Most of us become yoga teachers because of a deep desire to share something we love so much that has helped us personally in ways that are hard to put into words.
We don’t necessarily know the first thing about how to teach, we just know that we want to.
There are essentially two parts to becoming a teacher regardless of the subject:
>> having a firm grasp of the content or subject matter—this is the what of your teaching, in our case, yoga; and
>> understanding teaching methodology—this is the how of teaching, which greatly affects how well your students receive the what of your teaching.
If you’re lucky, you’ve had some teaching experience elsewhere in your past, since during a typical 200-hour Yoga Alliance-registered teaching training, only about 25 hours are dedicated to teaching methodology.
What this means is that most new yoga teachers struggle a little while getting their footing in this area.
The art of teaching is the art of assisting discovery.
~ Mark Van Doren
As a trainer of yoga teachers, I’ve noticed some mistakes we all tend to make during this stage (me included!). Here are the top 10 yoga teacher fails.
1. Not learning your students’ names.
This is so critical that I’m mentioning it first—if you don’t learn your students’ names, they will not return to class. Most students come to class to feel connected to others. If you don’t take the time to learn their names, they will not feel like it matters whether they’re there or not. Pure and simple. This is a no-brainer.
2. Not welcoming new students to class.
Also in the no-brainer category is taking the time to welcome a new student. It seems so basic but I myself have been to classes where the teacher never approached me.
3. Thinking that class time is your practice time.
Yes, I know that your personal practice time suffers once you start teaching…really, I get that. But you must fight to keep your own practice time sacred so it doesn’t bleed into your teaching time. If you want inspiration, watch this video about B.K.S. Iyengar’s amazing dedication to his personal practice.
4. Watching yourself in the mirror.
If you have mirrors in your studio, pretend they don’t exist, unless you need them to see a student. Do not preen, adjust your clothes and hair or watch yourself walk across the studio in your new yoga outfit. I know this sounds harsh, but it just sets a bad example. Trust me, you look awesome!
5. Assuming that students can do what you’re asking them to do.
People who become yoga teachers tend to be the ones who have a propensity for it. If this is you, then please be aware that students can be clueless about what you’re asking them to do. This is your opportunity to get precise about what goes into executing something that is easy for you but not for them. Give clear, detailed instructions. Then pay attention. If you notice students aren’t responding to your instructions or don’t understand vague remarks like, “Melt your heart,” don’t use it. Try something else instead; your students will appreciate your desire to communicate in a way they understand.
6. Talking in a sing-song “yoga teacher” voice…or a baby voice.
I’m not sure where this one started but new teachers often talk in an airy, falsetto voice that sounds like they’re talking to a child. It’s much more effective to talk in your real voice. We’re not trying to look and sound like some image of a yoga teacher. We’re communicating information and inspiration with authenticity and clarity.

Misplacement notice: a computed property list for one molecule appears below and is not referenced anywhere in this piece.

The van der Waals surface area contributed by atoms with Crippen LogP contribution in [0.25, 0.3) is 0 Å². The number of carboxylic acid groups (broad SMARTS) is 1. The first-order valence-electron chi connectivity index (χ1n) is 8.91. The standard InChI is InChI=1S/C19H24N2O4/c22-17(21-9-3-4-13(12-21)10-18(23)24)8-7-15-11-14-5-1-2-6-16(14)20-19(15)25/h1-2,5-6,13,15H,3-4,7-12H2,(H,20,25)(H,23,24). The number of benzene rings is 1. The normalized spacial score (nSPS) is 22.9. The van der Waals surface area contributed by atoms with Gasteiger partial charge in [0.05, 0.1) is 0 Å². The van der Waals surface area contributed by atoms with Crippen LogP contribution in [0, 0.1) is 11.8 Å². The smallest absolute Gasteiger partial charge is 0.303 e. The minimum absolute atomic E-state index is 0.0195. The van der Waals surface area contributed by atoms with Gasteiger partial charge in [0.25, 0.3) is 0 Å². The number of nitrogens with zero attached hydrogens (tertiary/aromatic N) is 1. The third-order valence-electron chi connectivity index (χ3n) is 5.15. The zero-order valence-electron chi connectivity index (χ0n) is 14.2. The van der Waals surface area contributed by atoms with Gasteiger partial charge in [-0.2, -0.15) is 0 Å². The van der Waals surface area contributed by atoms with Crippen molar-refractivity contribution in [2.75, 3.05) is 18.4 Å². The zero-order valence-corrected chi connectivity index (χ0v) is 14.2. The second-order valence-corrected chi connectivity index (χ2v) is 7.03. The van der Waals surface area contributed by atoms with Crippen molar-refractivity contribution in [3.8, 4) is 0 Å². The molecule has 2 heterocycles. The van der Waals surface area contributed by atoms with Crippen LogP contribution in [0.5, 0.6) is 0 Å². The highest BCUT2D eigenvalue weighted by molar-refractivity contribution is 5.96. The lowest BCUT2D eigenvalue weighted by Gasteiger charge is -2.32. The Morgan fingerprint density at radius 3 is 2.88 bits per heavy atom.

7. Using the collective “we” when giving instructions.
When you say things like, “Let’s take our right foot and move it forward,” it’s a lot less potent than, “Take your right foot forward.” Again, clear instructions trump everything.
8. Not giving permission for all levels.
This one harkens back to mistake #5…your students will come in all shapes and sizes, and the need to give them permission to not compare themselves to others and work within their own comfort zone cannot be overestimated. We’ve been raised in a “no pain, no gain” society where we’re encouraged to live by the standards of others. It takes constant reminders to overcome this tendency in students.
9. Not setting the proper expectation/excitement for them to return to class.
Rarely do I hear a teacher end class with a reminder about what’s going to happen in their next class. It’s important to give students an incentive to return by saying something like, “In next week’s class, I’ll be covering arm balances and how to get into them step-by-step.” This will draw your students back by creating something to look forward to. It’s a helpful aid to keep them on track with their practice.
10. Not giving a clear outline of your class.
This is really Teaching Methodology 101. First, tell your students what you’re going to cover, then cover it, then tell them what you covered. This will go a long way in helping them retain what they learned and appreciate the journey on which they have embarked. My students repeatedly tell me that they like it when I tell them upfront what I have planned for the class…even when it’s not much different than what we normally do. It helps their primitive brain to relax a little.
~ Rupali Embry
Love elephant and want to go steady?
Editor: Catherine Monkman
Photo: Author’s Own